Dix notes & Dixie (a false etymology)
dmuschel at MAIL.GCSU.EDU
Sun Aug 8 11:15:15 UTC 1999
Your use of "false" in the subject line has a definitive (as well as
pejorative) connotation, though the message seems to indicate there is
still room for doubt and, thus, further research.
At 09:56 PM 8/7/99 EDT, you wrote:
> I ran "dix note" and "dix notes" and "dixies" through the Making of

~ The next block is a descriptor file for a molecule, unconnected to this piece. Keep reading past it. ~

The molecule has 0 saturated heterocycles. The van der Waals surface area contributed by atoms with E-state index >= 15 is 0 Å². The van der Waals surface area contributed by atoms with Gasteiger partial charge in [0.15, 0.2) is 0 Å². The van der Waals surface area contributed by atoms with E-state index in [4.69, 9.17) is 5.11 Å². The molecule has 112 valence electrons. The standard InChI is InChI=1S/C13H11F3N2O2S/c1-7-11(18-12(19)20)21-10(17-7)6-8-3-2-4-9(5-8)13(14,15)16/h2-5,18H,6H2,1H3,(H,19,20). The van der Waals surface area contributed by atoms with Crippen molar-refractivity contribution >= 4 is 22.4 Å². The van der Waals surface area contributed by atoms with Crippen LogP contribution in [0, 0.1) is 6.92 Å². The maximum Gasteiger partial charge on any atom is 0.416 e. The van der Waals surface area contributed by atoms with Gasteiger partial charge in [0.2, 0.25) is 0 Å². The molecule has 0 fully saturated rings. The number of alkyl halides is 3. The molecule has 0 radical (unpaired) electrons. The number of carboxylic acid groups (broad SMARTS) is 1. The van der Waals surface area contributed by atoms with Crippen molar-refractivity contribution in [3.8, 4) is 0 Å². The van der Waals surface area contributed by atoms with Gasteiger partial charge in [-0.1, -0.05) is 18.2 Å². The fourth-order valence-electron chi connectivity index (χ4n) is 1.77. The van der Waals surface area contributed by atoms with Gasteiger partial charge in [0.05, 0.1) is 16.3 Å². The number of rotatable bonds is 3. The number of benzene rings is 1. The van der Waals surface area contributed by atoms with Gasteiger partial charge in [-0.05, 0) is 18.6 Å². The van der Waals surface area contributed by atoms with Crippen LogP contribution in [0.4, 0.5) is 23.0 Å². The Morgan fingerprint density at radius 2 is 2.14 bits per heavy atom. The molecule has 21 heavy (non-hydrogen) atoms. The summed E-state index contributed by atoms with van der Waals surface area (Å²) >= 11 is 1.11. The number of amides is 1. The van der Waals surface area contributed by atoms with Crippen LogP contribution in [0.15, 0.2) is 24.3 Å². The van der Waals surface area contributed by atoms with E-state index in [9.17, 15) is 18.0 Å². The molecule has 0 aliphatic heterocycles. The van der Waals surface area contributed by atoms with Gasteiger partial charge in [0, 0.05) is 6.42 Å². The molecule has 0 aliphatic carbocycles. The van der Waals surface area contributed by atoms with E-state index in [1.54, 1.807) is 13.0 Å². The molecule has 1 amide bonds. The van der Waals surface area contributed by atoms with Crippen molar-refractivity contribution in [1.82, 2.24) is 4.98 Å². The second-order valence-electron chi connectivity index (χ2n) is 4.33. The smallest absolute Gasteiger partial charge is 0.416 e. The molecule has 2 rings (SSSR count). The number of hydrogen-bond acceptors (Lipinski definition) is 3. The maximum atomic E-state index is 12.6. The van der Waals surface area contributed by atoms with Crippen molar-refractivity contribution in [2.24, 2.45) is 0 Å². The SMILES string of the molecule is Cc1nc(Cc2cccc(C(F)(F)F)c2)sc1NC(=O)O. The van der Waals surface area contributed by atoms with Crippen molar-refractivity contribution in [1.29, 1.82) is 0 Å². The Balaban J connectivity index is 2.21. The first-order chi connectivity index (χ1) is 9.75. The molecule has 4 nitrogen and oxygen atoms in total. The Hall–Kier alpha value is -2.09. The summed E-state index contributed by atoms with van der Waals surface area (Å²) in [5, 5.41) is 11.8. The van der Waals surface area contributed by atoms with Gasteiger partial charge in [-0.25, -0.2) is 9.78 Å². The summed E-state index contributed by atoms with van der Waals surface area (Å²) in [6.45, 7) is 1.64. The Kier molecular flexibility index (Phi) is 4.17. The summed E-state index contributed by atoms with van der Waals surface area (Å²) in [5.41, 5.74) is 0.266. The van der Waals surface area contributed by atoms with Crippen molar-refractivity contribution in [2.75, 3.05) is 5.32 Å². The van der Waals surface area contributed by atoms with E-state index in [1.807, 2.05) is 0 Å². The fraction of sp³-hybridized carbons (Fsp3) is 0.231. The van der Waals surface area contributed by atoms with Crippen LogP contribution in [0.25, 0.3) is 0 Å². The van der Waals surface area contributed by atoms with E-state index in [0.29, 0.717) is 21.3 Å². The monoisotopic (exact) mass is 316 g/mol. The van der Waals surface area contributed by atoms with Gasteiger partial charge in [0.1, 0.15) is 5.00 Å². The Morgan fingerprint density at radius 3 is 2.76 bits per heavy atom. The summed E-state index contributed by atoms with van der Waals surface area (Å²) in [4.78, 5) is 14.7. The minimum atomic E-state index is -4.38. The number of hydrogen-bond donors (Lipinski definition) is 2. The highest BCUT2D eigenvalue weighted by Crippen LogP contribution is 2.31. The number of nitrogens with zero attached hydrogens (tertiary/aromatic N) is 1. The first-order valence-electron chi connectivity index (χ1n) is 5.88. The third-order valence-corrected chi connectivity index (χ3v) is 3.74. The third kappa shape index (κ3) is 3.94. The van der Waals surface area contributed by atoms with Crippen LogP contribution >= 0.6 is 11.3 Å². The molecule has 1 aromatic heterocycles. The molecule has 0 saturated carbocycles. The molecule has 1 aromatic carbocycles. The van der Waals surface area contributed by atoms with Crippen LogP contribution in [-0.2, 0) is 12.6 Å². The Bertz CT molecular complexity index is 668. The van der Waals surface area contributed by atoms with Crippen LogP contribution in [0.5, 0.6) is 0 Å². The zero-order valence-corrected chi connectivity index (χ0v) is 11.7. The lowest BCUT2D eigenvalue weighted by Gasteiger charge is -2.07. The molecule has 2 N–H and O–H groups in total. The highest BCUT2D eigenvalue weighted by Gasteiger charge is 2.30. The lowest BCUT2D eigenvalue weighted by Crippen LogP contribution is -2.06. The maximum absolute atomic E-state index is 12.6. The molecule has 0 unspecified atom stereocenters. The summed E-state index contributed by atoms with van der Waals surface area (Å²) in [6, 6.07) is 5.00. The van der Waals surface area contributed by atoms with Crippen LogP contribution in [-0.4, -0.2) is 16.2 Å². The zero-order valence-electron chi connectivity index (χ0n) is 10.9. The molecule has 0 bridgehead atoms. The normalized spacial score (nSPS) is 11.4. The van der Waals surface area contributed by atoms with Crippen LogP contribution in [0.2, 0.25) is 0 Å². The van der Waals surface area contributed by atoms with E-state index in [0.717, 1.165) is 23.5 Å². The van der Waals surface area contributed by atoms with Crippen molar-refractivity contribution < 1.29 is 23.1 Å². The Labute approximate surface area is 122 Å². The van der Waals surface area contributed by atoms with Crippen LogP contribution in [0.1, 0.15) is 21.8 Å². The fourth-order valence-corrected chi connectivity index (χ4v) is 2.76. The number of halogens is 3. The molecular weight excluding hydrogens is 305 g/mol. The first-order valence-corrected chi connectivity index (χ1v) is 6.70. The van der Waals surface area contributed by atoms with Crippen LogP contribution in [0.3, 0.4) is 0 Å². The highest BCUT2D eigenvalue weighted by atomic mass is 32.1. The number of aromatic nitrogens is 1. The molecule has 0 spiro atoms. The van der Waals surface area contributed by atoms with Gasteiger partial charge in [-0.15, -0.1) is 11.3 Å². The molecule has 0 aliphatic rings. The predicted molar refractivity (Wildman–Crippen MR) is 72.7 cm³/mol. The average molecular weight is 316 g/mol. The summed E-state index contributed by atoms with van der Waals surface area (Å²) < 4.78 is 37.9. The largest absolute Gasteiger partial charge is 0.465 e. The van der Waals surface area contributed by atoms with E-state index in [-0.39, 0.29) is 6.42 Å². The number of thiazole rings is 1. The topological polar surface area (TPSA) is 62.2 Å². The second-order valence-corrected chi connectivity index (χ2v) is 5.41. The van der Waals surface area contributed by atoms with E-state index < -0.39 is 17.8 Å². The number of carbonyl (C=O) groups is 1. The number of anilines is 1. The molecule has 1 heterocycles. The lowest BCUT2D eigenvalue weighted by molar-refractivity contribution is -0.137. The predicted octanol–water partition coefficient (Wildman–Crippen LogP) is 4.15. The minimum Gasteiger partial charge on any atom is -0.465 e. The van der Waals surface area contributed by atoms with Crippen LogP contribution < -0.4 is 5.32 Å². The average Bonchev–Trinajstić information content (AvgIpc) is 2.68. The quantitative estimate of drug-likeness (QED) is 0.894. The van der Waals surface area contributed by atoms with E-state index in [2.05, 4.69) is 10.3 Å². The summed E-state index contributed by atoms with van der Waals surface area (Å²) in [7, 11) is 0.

>America database, Accessible Archives, Historical Newspapers Online, and I
>think one other database. I added "note" so I wouldn't get ole General Dix.
> There were no relevant hits. Actually, I don't think there were ANY hits!
> There is therefore, in my opinion, ZERO chance that "dixie" comes from dix
>(ten dollar) notes.
> There is a minstrel named Dixey from Philadelphia to consider. I thought
>I discussed him here before. Maybe some other time I'll find my papers...
Dept. of English, Speech, and Journalism
Georgia College & State University
Milledgeville, GA 31061
dmuschel at mail.gcsu.edu
More information about the Ads-l